4. Immune and Organ Dysfunction
A reduced antibody or T-cell response has also been associated with an increase in GI bacterial overgrowth. The absence of these important immunological components can lower the ability of the immunoglobulin A (IgA) within the mucosa of the small intestine to adequately protect itself against foreign invasion,1 which can therefore invite bacteria to cling to the intestinal mucosa 5. Another side effect of reduced intestinal immunity is increased inflammation in the small intestine, which can also contribute to lowered nutrient absorption.
Organ dysfunction, such as that which occurs in diabetes, cirrhosis and renal failure, can also impair the enteric nervous system within the GI tract and subsequently slow down GI motility.
It is also worth mentioning that SIBO occurs in up to 15% of elderly and disabled adults as a result of their increased intake of different medications, a greater number of health problems, and lowered immunity 8.
A Summary of Underlying Causes in SIBO
|CATEGORY OF SIBO CAUSE||SPECIFIC ISSUE|
|Irritable Bowel Syndrome||
*Both suspected to occur from impaired motility following food poisoning
|Organ system dysfunction||
Learn about SIBO causes with Dr. Leonard Weinstock:
A Special Note on Food Poisoning- Leading Cause of SIBO in IBS
More than 250 different types of pathogenic bacteria and toxins are transmitted through food each day. In fact, this number continues to increase when considering the different types of bacteria that can be present in water or following exposure and/or direct contact with other animals and human beings.
Some bacteria species that are well known for their harmful effects to human health include:
- Campylobacter jejuni
- C. difficile
- E. coli
- Norovirus 9
Although we may ingest minuscule amounts of bacteria within our food each day, most of the time we will not experience any severe side effects as a result of the various methods in which our GI tract protects our body against invasion from unwanted pathogens.
While this may be true the consumption of food that has not been cleaned properly or is contaminated with such a large amount of bacteria that our bodies cannot mount an adequate immune response, can prevent our GI tract from preventing illness. For example, individuals traveling to third world countries outside of the U.S. are often at a much greater risk of coming in contact with these types of situations, thereby increasing the risk of these individuals to experience the severe GI symptoms associated with a condition known as food poisoning.
The following figure demonstrates exactly what happens in our bodies when we experience food poisoning in terms of DNA damage and cell death:
A significant amount of research has established the connection between an infectious event, such as that which occurs when someone experiences food poisoning, and an individual’s increased susceptibility to attain IBS.
Researchers suspect that around 10% of people who get severe food poisoning will develop IBS following an episode.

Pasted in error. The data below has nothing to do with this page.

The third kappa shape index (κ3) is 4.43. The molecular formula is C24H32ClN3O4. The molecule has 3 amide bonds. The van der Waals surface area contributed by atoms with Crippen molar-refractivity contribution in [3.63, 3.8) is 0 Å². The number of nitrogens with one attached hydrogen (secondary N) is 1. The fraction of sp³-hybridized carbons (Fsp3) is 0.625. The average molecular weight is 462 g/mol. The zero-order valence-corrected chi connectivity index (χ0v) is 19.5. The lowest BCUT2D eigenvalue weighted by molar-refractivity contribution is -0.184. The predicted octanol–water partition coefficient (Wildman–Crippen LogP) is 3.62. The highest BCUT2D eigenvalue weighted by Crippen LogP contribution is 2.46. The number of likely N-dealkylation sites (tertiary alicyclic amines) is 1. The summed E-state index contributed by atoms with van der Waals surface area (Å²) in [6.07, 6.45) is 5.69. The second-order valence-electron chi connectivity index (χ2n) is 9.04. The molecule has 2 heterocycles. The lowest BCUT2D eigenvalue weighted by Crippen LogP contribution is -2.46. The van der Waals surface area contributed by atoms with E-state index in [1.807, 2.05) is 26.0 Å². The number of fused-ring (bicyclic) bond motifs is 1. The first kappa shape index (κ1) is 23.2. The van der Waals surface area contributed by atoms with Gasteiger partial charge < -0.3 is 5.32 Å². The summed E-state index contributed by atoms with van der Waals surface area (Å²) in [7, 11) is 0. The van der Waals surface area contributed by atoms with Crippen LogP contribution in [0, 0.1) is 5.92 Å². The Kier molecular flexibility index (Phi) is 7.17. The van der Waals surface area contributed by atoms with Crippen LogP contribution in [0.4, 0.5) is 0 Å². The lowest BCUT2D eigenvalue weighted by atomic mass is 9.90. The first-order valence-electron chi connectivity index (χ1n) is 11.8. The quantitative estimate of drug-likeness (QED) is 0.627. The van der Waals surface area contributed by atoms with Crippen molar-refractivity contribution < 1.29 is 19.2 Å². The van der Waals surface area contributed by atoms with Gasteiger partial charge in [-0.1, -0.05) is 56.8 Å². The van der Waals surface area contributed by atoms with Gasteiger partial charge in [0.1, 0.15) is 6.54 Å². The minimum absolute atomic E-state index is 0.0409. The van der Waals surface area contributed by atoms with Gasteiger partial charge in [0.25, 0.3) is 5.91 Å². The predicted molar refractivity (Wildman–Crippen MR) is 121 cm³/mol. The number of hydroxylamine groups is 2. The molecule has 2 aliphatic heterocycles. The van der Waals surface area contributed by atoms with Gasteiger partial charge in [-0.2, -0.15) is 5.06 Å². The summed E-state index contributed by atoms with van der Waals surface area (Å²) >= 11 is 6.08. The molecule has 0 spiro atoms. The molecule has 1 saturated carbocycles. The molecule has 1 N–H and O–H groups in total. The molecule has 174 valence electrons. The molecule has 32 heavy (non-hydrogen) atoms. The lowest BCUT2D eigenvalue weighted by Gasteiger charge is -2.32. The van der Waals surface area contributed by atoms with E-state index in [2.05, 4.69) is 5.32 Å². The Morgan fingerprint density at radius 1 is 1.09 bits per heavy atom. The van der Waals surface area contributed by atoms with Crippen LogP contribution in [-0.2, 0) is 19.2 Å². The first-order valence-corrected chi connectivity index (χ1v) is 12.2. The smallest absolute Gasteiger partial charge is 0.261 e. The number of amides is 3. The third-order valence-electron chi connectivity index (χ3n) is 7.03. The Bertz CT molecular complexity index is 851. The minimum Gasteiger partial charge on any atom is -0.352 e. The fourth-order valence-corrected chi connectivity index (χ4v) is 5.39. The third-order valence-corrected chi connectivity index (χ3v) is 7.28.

The connection between these two illnesses has been attributed to a change in the affected individual’s physiology, such as altered migrating motor complex cleaning waves (MMC), at both the anatomical (structural) and neurological (nerves) level. More specifically, the effects that food poisoning and other intestinal infections have on a patient’s intestinal motility, which is the ability of the intestines to move food, is a leading factor that promotes bacterial overgrowth, IBS-D and IBS-M.
Click here to learn about how you can protect yourself from food poisoning.
What Tests Identify the Underlying Causes of SIBO?
Before you undergo testing, consider your symptoms:
- Do you have inflammatory symptoms, such as hives?
- Are you currently taking any prescribed medications, or have you been previously diagnosed with any medical conditions that could affect your gut?
- Have you recently experienced food poisoning or any other GI-related illness?
Classic SIBO Diagnostic Tests
1. Upper GI Bacteria culture
Obtaining an upper GI bacteria culture involves taking samples from your small bowel and culturing the bacteria. This type of diagnostic procedure is invasive and requires an upper GI endoscopy to be completed. Unfortunately, many endogenous bacteria do not grow well on standard culture media, thereby limiting the accuracy of this type of diagnostic procedure 7.
2. Breath testing (Most Common)
A SIBO diagnostic breath test measures the gas produced in the small intestine. After drinking a substrate (such as lactulose), a physician will analyze the patient’s breath for high levels of hydrogen and/or methane gas.
Generally, a rise of 20 parts per million (ppm) for hydrogen and 10 ppm of methane is considered to be indicative of SIBO.
Advancements in this area of diagnostic breath tests have led to a novel SIBO breath test capable of analyzing hydrogen sulfide in the breath 12. Hydrogen sulfide gas has been well documented as a more accurate biomarker of IBS- D and SIBO, especially if elevated levels of Desulfovibrio piger bacteria is suspected.
To learn more about the breath test process, click here.
Other important tests to consider:
3. IBS check test (anti-vinculin and anti-CdtB)
The IBS check test is specific for post-infectious IBS, which is a term that is commonly used to describe SIBO, that occurs after food poisoning. Recall that approximately 60% of IBS cases are estimated to occur because of a previous food poisoning event. The benefit of an IBS check test is that it provides the patient with more information as to whether he/she has developed IBS and SIBO as a result of food poisoning.
4. Stool tests (measures large intestine microbiome)
A DNA analysis of your large gut bacteria is performed through a laboratory technique known as polymerase chain reaction (PCR). This type of test can be especially useful for diagnosing large intestinal bacterial overgrowth (LIBO), and therefore help patients differentiate their condition from SIBO.